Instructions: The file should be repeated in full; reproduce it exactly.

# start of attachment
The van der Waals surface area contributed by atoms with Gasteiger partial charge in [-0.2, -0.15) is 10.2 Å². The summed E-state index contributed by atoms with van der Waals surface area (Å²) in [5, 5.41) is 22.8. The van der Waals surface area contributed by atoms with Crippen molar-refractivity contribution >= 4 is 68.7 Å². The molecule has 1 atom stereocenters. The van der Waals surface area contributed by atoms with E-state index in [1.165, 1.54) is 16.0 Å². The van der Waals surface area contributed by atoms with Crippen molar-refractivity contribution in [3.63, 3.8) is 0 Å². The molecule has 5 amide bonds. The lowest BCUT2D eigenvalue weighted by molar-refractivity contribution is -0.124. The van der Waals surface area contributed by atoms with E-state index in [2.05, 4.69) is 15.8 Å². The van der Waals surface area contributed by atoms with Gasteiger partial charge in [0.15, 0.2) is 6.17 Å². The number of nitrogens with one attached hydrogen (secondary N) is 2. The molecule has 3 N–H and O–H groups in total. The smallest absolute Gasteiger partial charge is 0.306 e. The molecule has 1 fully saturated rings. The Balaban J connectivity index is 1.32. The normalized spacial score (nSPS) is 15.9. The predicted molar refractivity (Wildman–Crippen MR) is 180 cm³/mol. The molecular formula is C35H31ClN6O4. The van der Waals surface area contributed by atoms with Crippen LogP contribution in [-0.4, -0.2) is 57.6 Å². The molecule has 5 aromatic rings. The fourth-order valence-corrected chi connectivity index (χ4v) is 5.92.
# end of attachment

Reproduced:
The van der Waals surface area contributed by atoms with Gasteiger partial charge in [-0.2, -0.15) is 10.2 Å². The summed E-state index contributed by atoms with van der Waals surface area (Å²) in [5, 5.41) is 22.8. The van der Waals surface area contributed by atoms with Crippen molar-refractivity contribution >= 4 is 68.7 Å². The molecule has 1 atom stereocenters. The van der Waals surface area contributed by atoms with E-state index in [1.165, 1.54) is 16.0 Å². The van der Waals surface area contributed by atoms with Crippen molar-refractivity contribution in [3.63, 3.8) is 0 Å². The molecule has 5 amide bonds. The lowest BCUT2D eigenvalue weighted by molar-refractivity contribution is -0.124. The van der Waals surface area contributed by atoms with E-state index in [2.05, 4.69) is 15.8 Å². The van der Waals surface area contributed by atoms with Gasteiger partial charge in [0.15, 0.2) is 6.17 Å². The number of nitrogens with one attached hydrogen (secondary N) is 2. The molecule has 3 N–H and O–H groups in total. The smallest absolute Gasteiger partial charge is 0.306 e. The molecule has 1 fully saturated rings. The Balaban J connectivity index is 1.32. The normalized spacial score (nSPS) is 15.9. The predicted molar refractivity (Wildman–Crippen MR) is 180 cm³/mol. The molecular formula is C35H31ClN6O4. The van der Waals surface area contributed by atoms with Crippen LogP contribution in [-0.4, -0.2) is 57.6 Å². The molecule has 5 aromatic rings. The fourth-order valence-corrected chi connectivity index (χ4v) is 5.92.